The Model Minority Myth and Asian American Allyship

Disclaimer: The opinions stated in this article are those of the author and do not reflect the views of Her Campus.

Amidst a global pandemic that is disproportionately affecting African American communities, the recent murder of 46-year-old George Floyd by Minneapolis police officer Derek Chauvin has incited protests all across the country. Institutionalized racism, it seems, remains alive and well in the United States.

Anti-Blackness, though it has many faces, is something I know all too well within the Asian community. So, this goes out to my fellow Asian Americans during this movement—those who refuse to see the problem and those who are at a loss for what to do.

The United States has created a narrative for Asian Americans—the Model Minority Myth. It’s this idea that Asian people are more intelligent, mild-mannered and disciplined than any other marginalized group—the idea that we are the “good” minority and the prime example of how to act in order to make it in this country. I grew up listening to my family members falling into this trap, speaking ill of Black people, dehumanizing them and telling me they were lazy, poor and uneducated. I was told that these protests were not cries for justice but acts of senseless violence.

Over the years, I have come to learn that we were wrong. I have come to learn that we cannot seek to regulate the way Black people grieve for their collective losses, and I have come to learn that the model minority myth is exactly that—a myth. People of color have always held lesser socioeconomic positions in American society, Asian Americans included and African Americans especially. No matter how often we insist that we’ll make it if we are just well-behaved and hardworking, the system continues to fail us.

Quoted in an article by NPR, UC Irvine professor Claire Jean Kim states, “Asians have been barred from entering the U.S. and gaining citizenship and have been sent to incarceration camps, […] but all that is different than the segregation, police brutality and discrimination that African-Americans have endured.” Asian Americans have simultaneously been granted a certain privilege in our existence over our African American peers and a glaringly false sense of security in a predominately white society.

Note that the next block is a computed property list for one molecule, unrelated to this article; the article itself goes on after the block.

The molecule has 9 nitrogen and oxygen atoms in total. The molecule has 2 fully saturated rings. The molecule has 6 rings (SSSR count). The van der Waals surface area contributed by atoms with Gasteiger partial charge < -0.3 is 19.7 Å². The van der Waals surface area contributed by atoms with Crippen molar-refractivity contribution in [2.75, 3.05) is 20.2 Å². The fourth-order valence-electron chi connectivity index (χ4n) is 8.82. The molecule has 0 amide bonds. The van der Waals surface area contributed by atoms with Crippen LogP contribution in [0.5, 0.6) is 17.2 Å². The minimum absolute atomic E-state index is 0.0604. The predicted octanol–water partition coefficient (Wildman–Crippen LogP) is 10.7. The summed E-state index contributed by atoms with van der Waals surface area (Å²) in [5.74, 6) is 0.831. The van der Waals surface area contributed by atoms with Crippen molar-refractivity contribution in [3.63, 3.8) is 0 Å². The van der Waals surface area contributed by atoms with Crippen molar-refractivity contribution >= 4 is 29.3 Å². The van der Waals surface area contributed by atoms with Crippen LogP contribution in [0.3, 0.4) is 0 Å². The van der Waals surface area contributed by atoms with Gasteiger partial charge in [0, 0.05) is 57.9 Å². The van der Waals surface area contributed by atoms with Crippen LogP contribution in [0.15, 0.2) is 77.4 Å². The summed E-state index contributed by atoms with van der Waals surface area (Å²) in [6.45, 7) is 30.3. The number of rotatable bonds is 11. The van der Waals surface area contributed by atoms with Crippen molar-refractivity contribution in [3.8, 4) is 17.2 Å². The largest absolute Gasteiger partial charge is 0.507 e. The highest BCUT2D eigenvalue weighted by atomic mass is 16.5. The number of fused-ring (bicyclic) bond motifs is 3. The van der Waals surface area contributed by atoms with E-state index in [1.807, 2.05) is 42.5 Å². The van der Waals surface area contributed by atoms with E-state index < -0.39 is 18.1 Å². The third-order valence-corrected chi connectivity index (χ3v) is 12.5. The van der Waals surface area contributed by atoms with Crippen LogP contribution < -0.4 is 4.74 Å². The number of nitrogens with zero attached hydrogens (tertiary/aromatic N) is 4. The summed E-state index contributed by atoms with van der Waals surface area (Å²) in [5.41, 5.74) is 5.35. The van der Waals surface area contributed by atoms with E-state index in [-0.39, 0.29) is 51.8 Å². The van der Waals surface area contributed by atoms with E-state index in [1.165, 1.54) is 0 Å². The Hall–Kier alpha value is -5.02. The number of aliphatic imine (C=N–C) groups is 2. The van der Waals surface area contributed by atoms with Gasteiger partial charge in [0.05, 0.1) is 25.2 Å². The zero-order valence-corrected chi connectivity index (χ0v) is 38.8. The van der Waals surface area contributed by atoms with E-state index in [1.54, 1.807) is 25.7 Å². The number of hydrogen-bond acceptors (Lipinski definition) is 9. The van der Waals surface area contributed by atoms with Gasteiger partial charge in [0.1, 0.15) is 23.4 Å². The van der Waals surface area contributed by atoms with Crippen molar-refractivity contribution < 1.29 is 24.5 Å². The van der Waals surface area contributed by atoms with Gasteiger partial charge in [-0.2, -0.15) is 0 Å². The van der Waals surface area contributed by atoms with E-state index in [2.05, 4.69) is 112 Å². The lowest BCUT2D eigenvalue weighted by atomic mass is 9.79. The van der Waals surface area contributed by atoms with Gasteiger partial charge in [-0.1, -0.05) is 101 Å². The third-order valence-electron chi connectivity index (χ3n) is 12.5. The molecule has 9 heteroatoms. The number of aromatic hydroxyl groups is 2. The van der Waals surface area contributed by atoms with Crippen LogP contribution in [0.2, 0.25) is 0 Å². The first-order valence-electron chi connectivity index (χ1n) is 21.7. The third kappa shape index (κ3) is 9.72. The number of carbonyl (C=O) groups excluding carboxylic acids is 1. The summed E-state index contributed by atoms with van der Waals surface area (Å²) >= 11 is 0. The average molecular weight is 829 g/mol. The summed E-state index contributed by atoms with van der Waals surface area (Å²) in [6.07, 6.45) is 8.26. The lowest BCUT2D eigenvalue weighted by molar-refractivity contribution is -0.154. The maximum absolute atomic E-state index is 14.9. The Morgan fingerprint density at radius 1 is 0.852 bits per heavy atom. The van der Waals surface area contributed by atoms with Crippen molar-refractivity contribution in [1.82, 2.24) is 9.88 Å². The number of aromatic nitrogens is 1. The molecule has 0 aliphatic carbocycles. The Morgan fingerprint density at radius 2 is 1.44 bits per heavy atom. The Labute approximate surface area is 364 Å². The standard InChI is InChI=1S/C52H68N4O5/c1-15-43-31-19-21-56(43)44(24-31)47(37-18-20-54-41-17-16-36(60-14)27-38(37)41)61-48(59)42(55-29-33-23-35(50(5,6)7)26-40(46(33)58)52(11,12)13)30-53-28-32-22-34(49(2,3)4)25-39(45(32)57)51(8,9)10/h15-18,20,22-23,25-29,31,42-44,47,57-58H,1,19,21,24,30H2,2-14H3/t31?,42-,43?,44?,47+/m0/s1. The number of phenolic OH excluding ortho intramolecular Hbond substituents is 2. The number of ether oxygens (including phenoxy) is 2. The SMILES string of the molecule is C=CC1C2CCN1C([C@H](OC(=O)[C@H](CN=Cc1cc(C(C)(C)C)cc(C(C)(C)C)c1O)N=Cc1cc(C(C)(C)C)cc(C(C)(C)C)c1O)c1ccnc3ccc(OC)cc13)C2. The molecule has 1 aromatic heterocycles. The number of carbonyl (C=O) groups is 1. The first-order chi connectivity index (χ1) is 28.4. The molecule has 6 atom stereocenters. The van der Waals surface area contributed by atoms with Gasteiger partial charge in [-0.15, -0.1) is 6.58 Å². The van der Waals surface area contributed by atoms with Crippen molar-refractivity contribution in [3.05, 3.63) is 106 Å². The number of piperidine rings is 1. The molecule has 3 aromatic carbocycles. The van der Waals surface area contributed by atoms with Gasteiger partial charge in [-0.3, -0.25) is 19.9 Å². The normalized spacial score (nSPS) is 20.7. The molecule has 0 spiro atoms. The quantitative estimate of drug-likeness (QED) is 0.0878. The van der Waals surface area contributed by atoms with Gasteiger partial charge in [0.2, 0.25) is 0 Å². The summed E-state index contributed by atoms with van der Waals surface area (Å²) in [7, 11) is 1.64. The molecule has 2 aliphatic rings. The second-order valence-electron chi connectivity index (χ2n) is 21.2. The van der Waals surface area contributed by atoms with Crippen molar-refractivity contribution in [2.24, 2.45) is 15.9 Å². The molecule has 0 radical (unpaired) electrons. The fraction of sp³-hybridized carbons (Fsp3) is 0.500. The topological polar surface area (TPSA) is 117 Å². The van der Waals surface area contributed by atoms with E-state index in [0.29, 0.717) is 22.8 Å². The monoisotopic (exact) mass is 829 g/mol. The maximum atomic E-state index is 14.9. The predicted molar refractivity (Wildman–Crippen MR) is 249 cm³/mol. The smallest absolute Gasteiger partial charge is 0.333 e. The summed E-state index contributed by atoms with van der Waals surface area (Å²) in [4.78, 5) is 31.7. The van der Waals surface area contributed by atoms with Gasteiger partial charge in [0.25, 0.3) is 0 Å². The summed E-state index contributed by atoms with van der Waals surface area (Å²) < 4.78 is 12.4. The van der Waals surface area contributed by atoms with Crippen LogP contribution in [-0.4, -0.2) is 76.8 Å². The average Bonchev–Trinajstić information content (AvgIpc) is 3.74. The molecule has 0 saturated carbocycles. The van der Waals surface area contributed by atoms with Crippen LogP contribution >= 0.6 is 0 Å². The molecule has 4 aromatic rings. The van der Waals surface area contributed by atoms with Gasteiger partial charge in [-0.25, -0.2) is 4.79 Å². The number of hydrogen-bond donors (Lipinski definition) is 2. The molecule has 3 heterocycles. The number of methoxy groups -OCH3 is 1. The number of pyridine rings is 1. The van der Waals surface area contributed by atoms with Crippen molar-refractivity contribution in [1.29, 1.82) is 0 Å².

It’s a privilege that I know many of us have failed to recognize, myself included, in this fight for justice. We appropriate and engage in Black culture, but we fail to protect the people who created it. Just like we sat idly by as Trayvon, Michael, Philando, Sandra and countless others lost their lives to anti-Blackness, many of us continue to sit idly by as George Floyd, Breonna Taylor, Ahmaud Arbery and countless others are murdered at the hands of the institution. We have forgotten that it was the Civil Rights Movement that paved the way for our lives in this country—we condemn acts of protest and riots but fail to understand that without them, President Johnson would not have passed the Immigration Act of 1965. I would not be here if it weren’t for the Black people that bore this immense burden so that my family could come to this county and have the opportunity for a better life.

And yet, here we are. We have turned our backs on our Black brothers and sisters when they need us most. Why do we blindly continue to insist that this system works when it has continuously failed all of us?

So, despite a childhood of anti-Black sentiments, this is a call to action. As Asian Americans, we can no longer sit on the sidelines while innocent Black lives continue to be brutalized by those in power. These are ideas that are generations-old, but dismantling this network of institutionalized power is a responsibility that falls onto all of us. There is immense power in this privilege we have, but only if we use it to incite change.

Let us reflect, donate and do what we can in this fight for justice.

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